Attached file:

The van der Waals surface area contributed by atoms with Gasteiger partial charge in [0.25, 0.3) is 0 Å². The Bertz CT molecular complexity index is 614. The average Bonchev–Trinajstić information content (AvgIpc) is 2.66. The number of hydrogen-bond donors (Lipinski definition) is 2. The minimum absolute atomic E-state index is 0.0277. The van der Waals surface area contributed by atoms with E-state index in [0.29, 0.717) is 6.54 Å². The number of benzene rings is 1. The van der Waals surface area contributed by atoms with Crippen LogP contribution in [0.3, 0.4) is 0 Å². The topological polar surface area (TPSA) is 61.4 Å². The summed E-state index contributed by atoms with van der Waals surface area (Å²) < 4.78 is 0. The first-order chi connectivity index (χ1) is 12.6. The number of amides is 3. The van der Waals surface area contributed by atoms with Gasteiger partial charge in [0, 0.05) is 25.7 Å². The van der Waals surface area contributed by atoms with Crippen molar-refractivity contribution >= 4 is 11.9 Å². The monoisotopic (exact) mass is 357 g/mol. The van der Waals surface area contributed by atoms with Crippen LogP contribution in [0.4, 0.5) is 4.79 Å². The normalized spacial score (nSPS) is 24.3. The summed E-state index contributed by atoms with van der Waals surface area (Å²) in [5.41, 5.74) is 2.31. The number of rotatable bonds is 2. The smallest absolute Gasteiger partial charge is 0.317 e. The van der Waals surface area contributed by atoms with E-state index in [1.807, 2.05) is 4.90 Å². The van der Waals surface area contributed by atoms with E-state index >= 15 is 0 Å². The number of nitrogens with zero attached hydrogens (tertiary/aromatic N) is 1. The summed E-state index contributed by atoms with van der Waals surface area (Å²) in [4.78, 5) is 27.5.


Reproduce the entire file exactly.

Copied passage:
The van der Waals surface area contributed by atoms with Gasteiger partial charge in [0.25, 0.3) is 0 Å². The Bertz CT molecular complexity index is 614. The average Bonchev–Trinajstić information content (AvgIpc) is 2.66. The number of hydrogen-bond donors (Lipinski definition) is 2. The minimum absolute atomic E-state index is 0.0277. The van der Waals surface area contributed by atoms with E-state index in [0.29, 0.717) is 6.54 Å². The number of benzene rings is 1. The van der Waals surface area contributed by atoms with Crippen LogP contribution in [0.3, 0.4) is 0 Å². The topological polar surface area (TPSA) is 61.4 Å². The summed E-state index contributed by atoms with van der Waals surface area (Å²) < 4.78 is 0. The first-order chi connectivity index (χ1) is 12.6. The number of amides is 3. The van der Waals surface area contributed by atoms with Gasteiger partial charge in [0, 0.05) is 25.7 Å². The van der Waals surface area contributed by atoms with Crippen molar-refractivity contribution >= 4 is 11.9 Å². The monoisotopic (exact) mass is 357 g/mol. The van der Waals surface area contributed by atoms with Crippen LogP contribution in [0.4, 0.5) is 4.79 Å². The normalized spacial score (nSPS) is 24.3. The summed E-state index contributed by atoms with van der Waals surface area (Å²) in [5.41, 5.74) is 2.31. The number of rotatable bonds is 2. The smallest absolute Gasteiger partial charge is 0.317 e. The van der Waals surface area contributed by atoms with E-state index in [1.807, 2.05) is 4.90 Å². The van der Waals surface area contributed by atoms with E-state index >= 15 is 0 Å². The number of nitrogens with zero attached hydrogens (tertiary/aromatic N) is 1. The summed E-state index contributed by atoms with van der Waals surface area (Å²) in [4.78, 5) is 27.5.